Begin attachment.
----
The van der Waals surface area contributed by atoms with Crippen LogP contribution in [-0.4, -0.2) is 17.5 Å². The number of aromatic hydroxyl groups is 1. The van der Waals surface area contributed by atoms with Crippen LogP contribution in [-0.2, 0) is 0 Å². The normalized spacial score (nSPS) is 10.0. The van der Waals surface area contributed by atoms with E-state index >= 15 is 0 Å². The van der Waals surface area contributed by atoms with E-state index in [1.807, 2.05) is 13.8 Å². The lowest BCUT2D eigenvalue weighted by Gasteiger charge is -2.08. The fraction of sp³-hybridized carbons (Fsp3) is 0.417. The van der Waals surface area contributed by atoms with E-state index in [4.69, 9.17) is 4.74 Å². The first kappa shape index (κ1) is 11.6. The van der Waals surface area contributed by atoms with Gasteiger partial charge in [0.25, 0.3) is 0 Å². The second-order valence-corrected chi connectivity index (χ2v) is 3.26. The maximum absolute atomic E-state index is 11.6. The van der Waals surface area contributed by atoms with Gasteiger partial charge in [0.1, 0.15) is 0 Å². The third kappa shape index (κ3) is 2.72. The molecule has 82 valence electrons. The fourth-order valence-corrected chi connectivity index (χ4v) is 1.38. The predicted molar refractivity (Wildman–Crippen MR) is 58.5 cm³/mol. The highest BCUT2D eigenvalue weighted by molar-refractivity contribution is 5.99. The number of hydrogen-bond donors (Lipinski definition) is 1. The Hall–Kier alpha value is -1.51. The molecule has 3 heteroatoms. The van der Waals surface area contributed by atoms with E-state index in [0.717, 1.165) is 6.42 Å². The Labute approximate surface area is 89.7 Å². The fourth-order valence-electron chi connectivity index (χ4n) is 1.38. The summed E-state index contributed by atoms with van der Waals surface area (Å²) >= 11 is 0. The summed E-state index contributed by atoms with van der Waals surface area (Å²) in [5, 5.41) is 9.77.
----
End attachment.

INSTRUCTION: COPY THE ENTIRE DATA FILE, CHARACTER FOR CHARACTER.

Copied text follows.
The van der Waals surface area contributed by atoms with Crippen LogP contribution in [-0.4, -0.2) is 17.5 Å². The number of aromatic hydroxyl groups is 1. The van der Waals surface area contributed by atoms with Crippen LogP contribution in [-0.2, 0) is 0 Å². The normalized spacial score (nSPS) is 10.0. The van der Waals surface area contributed by atoms with E-state index >= 15 is 0 Å². The van der Waals surface area contributed by atoms with E-state index in [1.807, 2.05) is 13.8 Å². The lowest BCUT2D eigenvalue weighted by Gasteiger charge is -2.08. The fraction of sp³-hybridized carbons (Fsp3) is 0.417. The van der Waals surface area contributed by atoms with E-state index in [4.69, 9.17) is 4.74 Å². The first kappa shape index (κ1) is 11.6. The van der Waals surface area contributed by atoms with Gasteiger partial charge in [0.25, 0.3) is 0 Å². The second-order valence-corrected chi connectivity index (χ2v) is 3.26. The maximum absolute atomic E-state index is 11.6. The van der Waals surface area contributed by atoms with Gasteiger partial charge in [0.1, 0.15) is 0 Å². The third kappa shape index (κ3) is 2.72. The molecule has 82 valence electrons. The fourth-order valence-corrected chi connectivity index (χ4v) is 1.38. The predicted molar refractivity (Wildman–Crippen MR) is 58.5 cm³/mol. The highest BCUT2D eigenvalue weighted by molar-refractivity contribution is 5.99. The number of hydrogen-bond donors (Lipinski definition) is 1. The Hall–Kier alpha value is -1.51. The molecule has 3 heteroatoms. The van der Waals surface area contributed by atoms with E-state index in [0.717, 1.165) is 6.42 Å². The Labute approximate surface area is 89.7 Å². The fourth-order valence-electron chi connectivity index (χ4n) is 1.38. The summed E-state index contributed by atoms with van der Waals surface area (Å²) >= 11 is 0. The summed E-state index contributed by atoms with van der Waals surface area (Å²) in [5, 5.41) is 9.77.